Woman (86) gored by New Forest cow thought she was going to die
AN 86-year-old woman who was seriously injured by a cow said it felt like being “knocked down by a tank” after the animal charged at her to protect its calf.
Amelia Borelli was attacked near her home at Fritham, near Bramshaw, while she was walking her dog in the Forest.
She was repeatedly gored by the cow which ripped her jeans from the ankle to her thigh before plunging its horn into her leg.
Amelia admitted she thought she was going to die as the animal continued to attack her while she desperately tried to escape.
She had inadvertently come between the cow and her calf which was hidden by bushes. Describing the attack, Amelia said: “I couldn’t believe it was happening. It felt like I was being knocked down by a tank.”
Amelia said she feared for her life as she tried to escape the attack, revealing: “Once she stopped I was frightened she would come again. I thought ‘Oh God, is she going to come and jump on my back?’.
“It was all very frightening.”
She was rushed to hospital after the incident last month where she spent a week being treated for serious injuries including a huge hole in her thigh, severe bruising and cuts.
Having lived all her life in Fritham, she walks almost daily in the Forest. Speaking to Radio Solent, she said on the day of the attack she saw the cow “staring at me”.
She went on: “Its stance was kind of poised and, never having any trouble with cows in the New Forest before, it didn’t occur to me that it might charge. I just thought ‘I don’t like the look of this cow, I’m going to turn left and walk away from it’.
“In seconds, something made me turn my head, and the cow was right in front of me. I then threw up my arms and said ‘No!’ knowing it was too late.”
Amelia said the cow then “banged” her to the ground and used its horns to gore her, ripping through her jeans.
She revealed: “It ripped my jeans, then plunged its horn into my thigh.”
Her leg was badly injured and she says she is still recovering from the awful attack, adding: “I feel lucky to be alive.”
She is now warning others not to go near livestock at all, saying: “I would just keep my distance.”
Amelia is also calling for more signage to be put up warning people to keep away from the animals in the Forest.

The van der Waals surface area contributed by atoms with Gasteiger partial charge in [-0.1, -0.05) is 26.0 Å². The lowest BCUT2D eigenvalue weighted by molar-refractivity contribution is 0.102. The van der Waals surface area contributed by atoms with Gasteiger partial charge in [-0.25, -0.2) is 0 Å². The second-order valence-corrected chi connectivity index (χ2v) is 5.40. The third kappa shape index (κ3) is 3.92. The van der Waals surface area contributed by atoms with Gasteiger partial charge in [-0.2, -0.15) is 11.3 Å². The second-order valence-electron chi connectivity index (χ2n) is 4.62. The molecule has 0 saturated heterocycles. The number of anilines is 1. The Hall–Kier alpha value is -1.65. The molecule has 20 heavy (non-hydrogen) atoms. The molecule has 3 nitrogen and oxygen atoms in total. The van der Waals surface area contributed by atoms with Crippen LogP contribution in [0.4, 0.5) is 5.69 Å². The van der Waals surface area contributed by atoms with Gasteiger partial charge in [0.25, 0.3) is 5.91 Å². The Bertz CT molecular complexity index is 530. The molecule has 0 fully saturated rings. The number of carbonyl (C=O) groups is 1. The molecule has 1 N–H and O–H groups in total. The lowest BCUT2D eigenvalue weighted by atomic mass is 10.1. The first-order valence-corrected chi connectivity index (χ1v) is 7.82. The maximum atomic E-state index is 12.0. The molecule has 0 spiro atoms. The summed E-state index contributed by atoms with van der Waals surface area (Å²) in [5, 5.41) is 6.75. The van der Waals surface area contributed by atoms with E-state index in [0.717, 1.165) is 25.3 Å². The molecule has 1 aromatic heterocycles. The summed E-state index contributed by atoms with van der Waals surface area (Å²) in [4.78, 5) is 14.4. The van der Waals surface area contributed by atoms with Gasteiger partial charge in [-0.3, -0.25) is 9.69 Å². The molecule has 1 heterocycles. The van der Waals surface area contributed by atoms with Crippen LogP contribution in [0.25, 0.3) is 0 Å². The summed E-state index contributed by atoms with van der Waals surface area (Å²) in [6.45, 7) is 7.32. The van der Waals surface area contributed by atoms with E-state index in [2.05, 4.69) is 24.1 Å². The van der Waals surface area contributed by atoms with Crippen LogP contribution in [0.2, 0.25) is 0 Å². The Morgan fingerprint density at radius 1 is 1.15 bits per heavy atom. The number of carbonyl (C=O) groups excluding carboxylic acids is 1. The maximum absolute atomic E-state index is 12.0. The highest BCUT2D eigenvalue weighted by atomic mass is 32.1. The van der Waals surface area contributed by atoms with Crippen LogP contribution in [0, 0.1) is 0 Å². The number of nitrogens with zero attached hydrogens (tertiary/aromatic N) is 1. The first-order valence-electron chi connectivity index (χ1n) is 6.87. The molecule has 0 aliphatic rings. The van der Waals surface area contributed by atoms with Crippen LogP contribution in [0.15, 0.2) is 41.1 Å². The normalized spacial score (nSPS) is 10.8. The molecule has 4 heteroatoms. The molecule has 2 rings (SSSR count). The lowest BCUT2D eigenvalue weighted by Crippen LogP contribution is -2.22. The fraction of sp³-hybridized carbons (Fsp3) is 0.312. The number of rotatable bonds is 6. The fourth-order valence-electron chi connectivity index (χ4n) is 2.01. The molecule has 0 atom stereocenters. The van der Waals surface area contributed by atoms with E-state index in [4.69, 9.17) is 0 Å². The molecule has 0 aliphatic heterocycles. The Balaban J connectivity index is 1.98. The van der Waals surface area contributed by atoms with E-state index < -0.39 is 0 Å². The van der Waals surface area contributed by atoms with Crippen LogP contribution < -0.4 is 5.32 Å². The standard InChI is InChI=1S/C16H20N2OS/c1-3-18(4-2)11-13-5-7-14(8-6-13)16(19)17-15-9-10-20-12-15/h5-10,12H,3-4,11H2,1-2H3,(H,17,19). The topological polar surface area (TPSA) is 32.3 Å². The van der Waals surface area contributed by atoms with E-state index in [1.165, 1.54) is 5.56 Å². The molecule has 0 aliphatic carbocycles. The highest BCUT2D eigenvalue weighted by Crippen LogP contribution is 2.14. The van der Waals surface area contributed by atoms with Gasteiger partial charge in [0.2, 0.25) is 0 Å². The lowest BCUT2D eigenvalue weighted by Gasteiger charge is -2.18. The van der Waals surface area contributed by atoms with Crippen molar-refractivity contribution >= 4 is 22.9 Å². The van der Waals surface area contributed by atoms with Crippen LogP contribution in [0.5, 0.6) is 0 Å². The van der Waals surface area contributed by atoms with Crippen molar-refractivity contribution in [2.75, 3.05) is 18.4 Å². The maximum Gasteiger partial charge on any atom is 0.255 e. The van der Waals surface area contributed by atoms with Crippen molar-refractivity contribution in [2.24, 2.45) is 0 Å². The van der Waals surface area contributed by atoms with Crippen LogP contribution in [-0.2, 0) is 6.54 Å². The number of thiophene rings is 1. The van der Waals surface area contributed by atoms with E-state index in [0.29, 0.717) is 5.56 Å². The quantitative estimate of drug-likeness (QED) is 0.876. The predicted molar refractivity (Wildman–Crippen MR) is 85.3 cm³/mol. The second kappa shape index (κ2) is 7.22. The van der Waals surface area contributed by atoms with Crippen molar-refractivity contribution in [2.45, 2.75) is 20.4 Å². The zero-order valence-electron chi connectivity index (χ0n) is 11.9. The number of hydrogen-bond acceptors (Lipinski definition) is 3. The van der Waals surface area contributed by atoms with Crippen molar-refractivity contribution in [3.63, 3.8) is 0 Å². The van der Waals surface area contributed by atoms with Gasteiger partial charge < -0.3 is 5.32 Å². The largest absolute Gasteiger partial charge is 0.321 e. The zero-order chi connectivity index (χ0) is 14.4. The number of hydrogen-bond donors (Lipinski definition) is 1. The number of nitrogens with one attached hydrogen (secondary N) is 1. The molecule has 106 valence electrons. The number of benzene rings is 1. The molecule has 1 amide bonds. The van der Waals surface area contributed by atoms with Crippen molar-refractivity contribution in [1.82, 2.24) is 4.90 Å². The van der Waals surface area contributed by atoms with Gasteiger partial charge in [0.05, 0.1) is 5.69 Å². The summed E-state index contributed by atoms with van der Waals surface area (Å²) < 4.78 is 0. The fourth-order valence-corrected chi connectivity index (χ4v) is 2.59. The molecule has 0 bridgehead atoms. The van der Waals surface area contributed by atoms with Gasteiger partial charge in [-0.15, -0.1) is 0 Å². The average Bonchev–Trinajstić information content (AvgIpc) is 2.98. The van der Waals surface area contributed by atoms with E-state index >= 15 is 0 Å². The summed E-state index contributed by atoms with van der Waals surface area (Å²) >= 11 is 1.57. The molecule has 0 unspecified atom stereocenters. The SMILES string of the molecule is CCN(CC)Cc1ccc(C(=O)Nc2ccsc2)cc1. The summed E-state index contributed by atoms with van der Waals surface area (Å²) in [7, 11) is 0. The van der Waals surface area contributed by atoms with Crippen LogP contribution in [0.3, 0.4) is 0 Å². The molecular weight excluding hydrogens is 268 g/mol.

Tony Hockley, from the Commoners Defence Association, said attacks like the one on Amelia are rare “given that we have 15 million visitors a year”.
He said: “I am relieved that the lady who was dog-walking and injured is now recovering, and grateful that she is using her experience to warn others. ‘Keep your distance’ is a message that we and our partners have been promoting for a long time, and is worth repeating.
"However well-behaved and controlled our own dogs are, and however many times we may have walked on the Forest, there is no way of knowing what the last dog to pass the herd did.
“The undisturbed grazing of the animals is vital to keeping the common land of the New Forest special for everyone. Every animal matters to its owner.
"To keep everyone safe, it is vital that we all make sure we keep a good distance from livestock, however tame they may look, and that we keep our dogs under close control.
“Thankfully incidents are rare considering that there are more than four million dog walks on the Forest every year.”
He also called for more signage saying he would like to see warnings on “every access point to the Forest”.
Dr Hockley added: “We are very pleased to see that the National Trust has been putting notices at access points reminding people of the Countryside Code and the law, and hope that the Forestry Commission will add to the notices that it has put out in a few sites on the parts of the New Forest that it is responsible for.”
Speaking on Radio Solent, he said that it was up to the individual landowners in the Forest to “take the decision to put signs up”.
He also said people seem to have “generally forgotten” the Countryside Code and behaviour around livestock.
He said holidaymakers were especially at risk as “they seem to think it [the Forest] is a petting zoo and the animals are tame”.
Forestry England says it is working on increasing the number of warning signs in the Forest, adding: “We intend to increase signage at smaller sites once all the appropriate agreements are in place.”